Halotydeus destructor feeding on subterranean clover cotyledons can cause severe damage. The mites live on the soil surface and move up onto plants to feed. Foraging behaviour consists of palpating, probing, and feeding with frequent transitions between them. Sustained feeding is made up of a series of short (1-2 min) feeds separated by periods of palpating. The mites tend to feed in aggregations, and are attracted to cotyledons damaged by other mites feeding or by mechanical damage. Mites can distinguish between resistant and susceptible cotyledons within 30 min and resistance is antixenotic due to deterrence. Study of the mechanisms shows this to be induced plant resistance. Several green leaf volatiles are involved in the plant/mite interaction. After feeding commences, 2-E-hexenal is released that at low concentrations is attractive to mites, perhaps causing the feeding aggregations. The wound-induced C-8 compound, 1-octen-3-one, plays a significant role in the deterrence of cotyledons of resistant subterranean clover varieties to H. destructor. Damaged cotyledons of resistant varieties produce more 1-octen-3-one that those of susceptible varieties. Screening for resistance has identified varieties from Italy showing resistance. H. destructor does not occur in Europe. Production of damage-induced volatiles by the resistant plants may have resulted from invasion by herbivores or pathogens, but not from coevolution with these mites. The responses of H. destructor are probably an adaptation to these general plant defensive compounds. (C) 2002 Wiley-Liss, Inc.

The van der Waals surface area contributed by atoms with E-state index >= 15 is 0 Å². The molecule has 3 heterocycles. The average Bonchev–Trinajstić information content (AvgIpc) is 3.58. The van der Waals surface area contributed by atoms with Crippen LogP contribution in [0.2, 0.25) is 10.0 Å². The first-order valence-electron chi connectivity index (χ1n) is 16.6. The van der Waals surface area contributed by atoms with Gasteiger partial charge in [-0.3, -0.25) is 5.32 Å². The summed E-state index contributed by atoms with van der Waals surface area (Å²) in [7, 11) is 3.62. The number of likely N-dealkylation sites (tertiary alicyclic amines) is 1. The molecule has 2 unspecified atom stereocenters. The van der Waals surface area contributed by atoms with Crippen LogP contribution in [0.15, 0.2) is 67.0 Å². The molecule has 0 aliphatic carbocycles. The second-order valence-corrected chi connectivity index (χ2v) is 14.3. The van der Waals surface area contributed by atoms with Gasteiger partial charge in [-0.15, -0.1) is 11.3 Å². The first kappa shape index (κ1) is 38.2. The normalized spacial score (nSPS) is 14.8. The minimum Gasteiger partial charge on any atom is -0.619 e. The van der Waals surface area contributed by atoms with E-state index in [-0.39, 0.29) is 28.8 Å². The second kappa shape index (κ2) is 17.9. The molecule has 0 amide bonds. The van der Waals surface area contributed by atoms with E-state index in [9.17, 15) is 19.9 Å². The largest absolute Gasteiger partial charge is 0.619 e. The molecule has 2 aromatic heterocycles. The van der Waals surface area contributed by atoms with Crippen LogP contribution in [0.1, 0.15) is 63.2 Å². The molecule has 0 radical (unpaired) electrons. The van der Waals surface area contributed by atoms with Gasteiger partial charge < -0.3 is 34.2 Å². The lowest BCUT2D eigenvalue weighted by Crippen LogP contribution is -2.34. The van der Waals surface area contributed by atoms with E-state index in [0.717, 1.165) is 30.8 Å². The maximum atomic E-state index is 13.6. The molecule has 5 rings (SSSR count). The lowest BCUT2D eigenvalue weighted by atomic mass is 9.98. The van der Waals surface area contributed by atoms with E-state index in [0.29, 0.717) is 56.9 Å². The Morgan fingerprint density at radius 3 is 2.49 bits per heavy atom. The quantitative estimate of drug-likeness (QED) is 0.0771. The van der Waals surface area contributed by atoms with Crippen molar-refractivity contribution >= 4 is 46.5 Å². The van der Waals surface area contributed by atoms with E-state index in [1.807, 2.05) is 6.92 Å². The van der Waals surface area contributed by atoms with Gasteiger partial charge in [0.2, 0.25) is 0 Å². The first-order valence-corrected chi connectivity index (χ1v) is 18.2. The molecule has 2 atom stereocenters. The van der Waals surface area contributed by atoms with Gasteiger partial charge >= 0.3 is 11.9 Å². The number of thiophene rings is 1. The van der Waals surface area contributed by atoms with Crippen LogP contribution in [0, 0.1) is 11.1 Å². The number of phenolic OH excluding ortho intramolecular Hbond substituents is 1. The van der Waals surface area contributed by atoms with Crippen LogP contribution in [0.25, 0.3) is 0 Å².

|Journal||Archives of Insect Biochemistry and Physiology|
|Publication status||Published - 2002|